The next morning I found him and Nurse Flax in the courtyard. She had given him a silver rosary, a silver locket to put it in. A picture of the Holy Family was engraved upon it. Made in Italy. Nurse Flax was apparently a devout Catholic. She handed him a small bible. She was obviously attached to him for she began crying. I shook hands with her and then we drove off. I supposed I should have discussed the details of his case with her for a while. I'm sure she would have been quite helpful.
We drove for an hour; he was quiet. I got out of the car and opened the door. But he didn't get out. And I was afraid. I didn't want to hold him by his wrist. Flax had put him in the car. We got to the airport. I took his hand, as I had seen Flax hold him, and then I led him out. But I found I didn't have to hold his hand. He would stand behind me, touching me, like a shadow. Hours later we were home. But once we arrived home, he wouldn't come out of the car.
So I waited. After a minute or two, I called him by his name, softly. I somehow believed something would happen.
Then he did a very strange thing. He seemed to bend over as if he had dropped something; in this posture, he got out of the car. And then, when he had reached where I was standing on the curb, he looked up at me. He smiled at me and then began rubbing his face against my leg, gently bit my hand. It was only after he circled me twice, rubbing against me, that I realized that he was imitating a cat. I walked slowly up the staircase and up the two flights. He followed. We were getting along, much more simply than I thought.
Once we were in the house, he began miaowling. So I brought him a dish of food. I placed it on the table. He stared at me and then began eating without his hands.
Perhaps it failed to completely astonish me because I had seen him do this before. The second Christmas we had spent in Germany, we had gone, as usual, to their house. And he refused to speak to us. He would only whistle an answer. He was a bird then--a canary. This apparently had started a month before we had arrived and continued on for at least two more months after we had left. Now he was a cat. I ate my own dinner, placed a nest of blankets next to the heater and told him where to sleep. And that is where he slept that night. It was simple. I left a box of sand for him in the bathroom and that is where he would shit, squatted over.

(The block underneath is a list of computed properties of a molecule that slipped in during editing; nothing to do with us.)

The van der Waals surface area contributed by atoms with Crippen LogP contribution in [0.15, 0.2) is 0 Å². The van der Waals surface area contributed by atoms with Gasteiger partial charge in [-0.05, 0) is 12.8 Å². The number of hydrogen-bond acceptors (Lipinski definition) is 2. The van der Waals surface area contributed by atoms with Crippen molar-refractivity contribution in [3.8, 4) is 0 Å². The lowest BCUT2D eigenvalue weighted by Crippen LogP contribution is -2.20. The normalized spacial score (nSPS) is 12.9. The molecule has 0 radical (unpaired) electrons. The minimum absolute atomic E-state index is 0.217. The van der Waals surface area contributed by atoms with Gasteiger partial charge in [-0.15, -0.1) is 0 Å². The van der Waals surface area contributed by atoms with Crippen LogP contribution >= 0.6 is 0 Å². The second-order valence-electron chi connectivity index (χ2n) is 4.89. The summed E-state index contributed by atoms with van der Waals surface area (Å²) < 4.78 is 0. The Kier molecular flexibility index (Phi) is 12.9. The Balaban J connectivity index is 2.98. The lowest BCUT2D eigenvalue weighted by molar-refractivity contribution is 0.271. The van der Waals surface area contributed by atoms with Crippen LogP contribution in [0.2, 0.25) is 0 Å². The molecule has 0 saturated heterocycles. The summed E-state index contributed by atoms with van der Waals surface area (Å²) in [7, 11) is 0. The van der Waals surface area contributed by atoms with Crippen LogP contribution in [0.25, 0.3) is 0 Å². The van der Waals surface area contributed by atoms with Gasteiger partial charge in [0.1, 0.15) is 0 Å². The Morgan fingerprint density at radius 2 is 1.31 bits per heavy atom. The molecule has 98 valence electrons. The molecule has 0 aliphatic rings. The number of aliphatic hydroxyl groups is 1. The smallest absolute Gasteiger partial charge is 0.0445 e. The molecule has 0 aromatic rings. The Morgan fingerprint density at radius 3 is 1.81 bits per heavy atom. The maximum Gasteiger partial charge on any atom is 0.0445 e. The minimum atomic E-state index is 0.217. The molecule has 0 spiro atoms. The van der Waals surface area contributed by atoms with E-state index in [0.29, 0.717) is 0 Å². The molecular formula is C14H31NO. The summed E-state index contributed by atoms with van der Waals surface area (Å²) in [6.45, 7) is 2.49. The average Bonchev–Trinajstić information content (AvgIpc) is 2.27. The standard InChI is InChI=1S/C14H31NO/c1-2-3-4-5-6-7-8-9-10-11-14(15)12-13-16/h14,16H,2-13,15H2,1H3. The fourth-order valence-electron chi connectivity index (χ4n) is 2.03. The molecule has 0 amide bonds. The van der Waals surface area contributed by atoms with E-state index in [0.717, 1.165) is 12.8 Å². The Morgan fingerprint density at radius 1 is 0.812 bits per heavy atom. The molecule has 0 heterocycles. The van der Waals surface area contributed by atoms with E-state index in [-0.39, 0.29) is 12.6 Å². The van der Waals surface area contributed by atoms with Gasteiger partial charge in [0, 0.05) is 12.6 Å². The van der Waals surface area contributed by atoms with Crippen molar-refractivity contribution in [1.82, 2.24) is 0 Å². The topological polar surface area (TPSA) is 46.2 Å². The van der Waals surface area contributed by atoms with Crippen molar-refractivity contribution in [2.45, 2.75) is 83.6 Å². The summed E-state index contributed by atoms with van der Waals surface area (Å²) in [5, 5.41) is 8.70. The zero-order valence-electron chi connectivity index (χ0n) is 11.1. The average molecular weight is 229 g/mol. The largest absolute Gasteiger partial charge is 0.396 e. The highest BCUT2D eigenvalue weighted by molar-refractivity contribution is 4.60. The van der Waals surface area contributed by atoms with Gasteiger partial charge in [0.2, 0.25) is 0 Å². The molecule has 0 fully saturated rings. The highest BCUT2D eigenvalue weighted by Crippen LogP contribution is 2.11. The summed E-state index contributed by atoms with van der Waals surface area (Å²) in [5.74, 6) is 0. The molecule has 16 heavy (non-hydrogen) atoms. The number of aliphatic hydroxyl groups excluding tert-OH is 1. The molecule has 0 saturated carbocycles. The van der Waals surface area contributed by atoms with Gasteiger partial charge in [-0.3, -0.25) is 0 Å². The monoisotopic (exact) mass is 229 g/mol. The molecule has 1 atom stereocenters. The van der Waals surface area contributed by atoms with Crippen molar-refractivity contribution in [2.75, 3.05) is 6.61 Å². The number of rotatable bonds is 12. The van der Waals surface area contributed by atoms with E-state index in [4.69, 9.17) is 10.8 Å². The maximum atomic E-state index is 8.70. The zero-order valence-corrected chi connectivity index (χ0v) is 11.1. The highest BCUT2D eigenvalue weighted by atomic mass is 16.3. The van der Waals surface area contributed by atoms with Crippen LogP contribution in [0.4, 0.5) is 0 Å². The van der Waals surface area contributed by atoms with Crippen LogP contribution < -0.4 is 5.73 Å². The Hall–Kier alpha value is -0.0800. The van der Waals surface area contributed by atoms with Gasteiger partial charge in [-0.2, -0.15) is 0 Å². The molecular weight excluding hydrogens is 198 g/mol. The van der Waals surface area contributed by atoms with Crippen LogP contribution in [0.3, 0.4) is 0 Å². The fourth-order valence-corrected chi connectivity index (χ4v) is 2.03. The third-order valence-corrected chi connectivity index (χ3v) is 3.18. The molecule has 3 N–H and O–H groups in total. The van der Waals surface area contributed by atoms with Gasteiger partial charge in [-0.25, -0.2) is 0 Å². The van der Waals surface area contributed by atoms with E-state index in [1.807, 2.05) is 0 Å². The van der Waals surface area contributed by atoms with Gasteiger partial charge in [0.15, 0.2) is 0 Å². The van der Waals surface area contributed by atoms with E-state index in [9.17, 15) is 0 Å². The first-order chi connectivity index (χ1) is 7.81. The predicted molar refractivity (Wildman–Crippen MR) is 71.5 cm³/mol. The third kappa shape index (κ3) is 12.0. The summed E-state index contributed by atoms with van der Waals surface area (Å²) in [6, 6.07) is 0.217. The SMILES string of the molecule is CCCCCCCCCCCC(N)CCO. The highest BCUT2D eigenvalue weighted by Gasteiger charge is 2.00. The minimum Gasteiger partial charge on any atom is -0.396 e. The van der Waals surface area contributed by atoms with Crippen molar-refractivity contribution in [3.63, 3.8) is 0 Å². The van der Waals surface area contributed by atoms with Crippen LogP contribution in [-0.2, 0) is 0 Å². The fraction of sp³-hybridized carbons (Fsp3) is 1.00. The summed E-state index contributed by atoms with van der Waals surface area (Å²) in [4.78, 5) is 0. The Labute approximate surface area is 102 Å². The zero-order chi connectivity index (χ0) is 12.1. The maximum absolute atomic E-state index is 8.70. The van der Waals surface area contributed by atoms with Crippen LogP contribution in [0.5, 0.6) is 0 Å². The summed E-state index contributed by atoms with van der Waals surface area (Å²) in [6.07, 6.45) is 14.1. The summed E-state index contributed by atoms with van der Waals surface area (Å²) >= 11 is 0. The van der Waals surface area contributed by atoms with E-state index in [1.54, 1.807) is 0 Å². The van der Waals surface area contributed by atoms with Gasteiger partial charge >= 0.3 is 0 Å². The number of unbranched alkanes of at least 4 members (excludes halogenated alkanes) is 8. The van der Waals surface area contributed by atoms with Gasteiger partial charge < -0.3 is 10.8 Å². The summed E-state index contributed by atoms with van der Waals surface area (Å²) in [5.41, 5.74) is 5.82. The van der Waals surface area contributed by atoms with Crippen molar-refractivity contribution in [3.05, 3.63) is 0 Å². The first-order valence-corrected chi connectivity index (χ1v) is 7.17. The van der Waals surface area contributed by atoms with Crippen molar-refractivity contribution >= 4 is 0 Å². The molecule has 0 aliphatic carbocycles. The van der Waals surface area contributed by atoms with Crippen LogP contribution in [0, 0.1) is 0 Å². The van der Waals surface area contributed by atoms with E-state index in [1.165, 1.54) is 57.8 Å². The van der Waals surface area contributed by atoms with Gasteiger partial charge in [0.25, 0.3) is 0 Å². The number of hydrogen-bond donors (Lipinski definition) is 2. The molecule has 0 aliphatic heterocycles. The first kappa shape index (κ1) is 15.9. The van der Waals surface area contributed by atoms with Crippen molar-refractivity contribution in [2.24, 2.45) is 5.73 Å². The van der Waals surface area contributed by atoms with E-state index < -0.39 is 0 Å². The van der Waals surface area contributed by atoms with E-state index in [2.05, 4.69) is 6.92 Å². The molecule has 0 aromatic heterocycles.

One can get used to everything, I suppose.
I was, to tell you the truth, rather relieved that he was this way.
I knew it was simply a way in which we were going back a little, to give each other some quiet.
And then, soon, we would both figure out what to do.
I was tired of teaching anyhow. I needed to turn my life around. Being with him and sitting out on the porch each evening was as good a way as any.
He would sleep at my feet occasionally.
We went on like this for three weeks. Then in May, lying curled up on the sofa, he began staring at me. I gave back a questioning look. What did he want?
Bird eat Cat, he said.
The voice was guttural, words clawing their way out of his stomach.
Cat eat Bird.
He continued staring at me.
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